# how to convert Math.Ceiling result to int?

`Math.Ceiling` returns `double` because `double` may store much bigger numbers. However if i'm sure that `int` type is capable to store the result how should I convert? Is it safe to cast `(int) Math.Ceiling(...` ?

• A note about int and maxsize: I have a constant anxiety for all my int(identity/auto_number) when designing databases, but seriously 2,147,483,647 is a pretty big number... To quote Bill Gates: "640K ought to be enough for anybody". Jan 12, 2012 at 9:59
• @NahumLitvin referenced question is `why` question, my question is `how` question Jan 12, 2012 at 10:02
• ps the Bill Gates quote about 640k is a myth... so many seem to want it to be true Sep 8, 2014 at 2:20

If you are sure that you do not cross the capacity of int, it should be perfectly safe to do

``````int myInt = (int)Math.Ceiling(...);
``````

If you are not sure about the bound, you could go with `long` instead of `int`.

• Except that nothing prevents a double from exceeding the bounds for doubles, too Jan 12, 2012 at 10:08
• I guess you mean long exceeding the bounds.... ;) But of course it does not, but it gives a lot more playing room. If he exceed even long, he would simply need to keep it as a double. Jan 12, 2012 at 10:10
• Of course, I meant double exceeding the bounds for long. Stupid typo ^^ Jan 12, 2012 at 13:29

From C++ practices, I would use the following. It's guaranteed to get the correct result even when ceiling returns 99.99999...8 or 100.000000...1

``````var result = (int)(Math.Ceiling(value) + 0.5);
``````

The code below should work too if you trust its implementation

``````var result = Convert.ToInt32(value);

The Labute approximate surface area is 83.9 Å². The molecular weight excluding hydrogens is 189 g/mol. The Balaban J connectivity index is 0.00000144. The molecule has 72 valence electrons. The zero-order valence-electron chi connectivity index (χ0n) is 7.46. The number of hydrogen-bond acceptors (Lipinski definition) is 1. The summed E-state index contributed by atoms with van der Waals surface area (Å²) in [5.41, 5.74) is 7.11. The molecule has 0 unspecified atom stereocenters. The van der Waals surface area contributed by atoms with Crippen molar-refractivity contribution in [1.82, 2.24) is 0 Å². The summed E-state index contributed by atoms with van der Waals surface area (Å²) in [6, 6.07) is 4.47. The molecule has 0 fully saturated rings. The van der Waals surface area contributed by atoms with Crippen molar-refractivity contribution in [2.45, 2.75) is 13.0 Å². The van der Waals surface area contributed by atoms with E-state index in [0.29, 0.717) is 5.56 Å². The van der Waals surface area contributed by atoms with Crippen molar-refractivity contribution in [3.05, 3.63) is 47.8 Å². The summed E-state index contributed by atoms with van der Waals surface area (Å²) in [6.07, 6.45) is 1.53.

``````
• Do I really need `+0.5`? That's what my question about. So far it seems I do not need that ugly code. Jan 12, 2012 at 10:05
• You need + 0.5 to avoid double rounding error. For exemple (int)103.919 is 104 instead of 103. Convert.ToInt32 does not have this problem, as it rounds toward the nearest integer. Jan 12, 2012 at 13:30
• Math.Ceiling() returns an integer value (of a double or decimal type). It won't return fractions, so no need to "re-round" it with the 0.5 Feb 2, 2017 at 23:33

If it's all about speed, then Math.Ceiling for Int inputs and output is quite slow. The fastest is an inline expression. 2.4 seconds vs 33 ms.

Warning: Only for positive `value` and `divisor` values.

A) Modulus

Here's one I came up with, that has obviously also been found by C/C++ developers before:

``````var ceilingResult = (value / divisor) + (value % divisor == 0 ? 0 : 1);
``````

From my own benchmark of 10M iterations, Math.Ceiling takes ~2.4 seconds. Calling this expression inside a named function takes ~380 ms and having it as a direct inline expression takes ~33ms.

B) Simple arithmetic only

Also consider using the suggestion from @mafu

``````var ceilingResult = (value + divisor - 1) / divisor;
``````

See this 470x upvoted C++ answer for reference and validation. Also https://stackoverflow.com/a/4175152/887092.

C) DivRem

While looking at this answer, https://stackoverflow.com/a/14878734/887092, I noticed the comment that reminded me about DivRem CPU instructions. See https://learn.microsoft.com/en-us/dotnet/api/system.math.divrem?view=netframework-4.8. `Math.DivRem` should get resolved down to such a CPU instruction.

``````var quotient = Math.DivRem(value, divisor, out long remainder);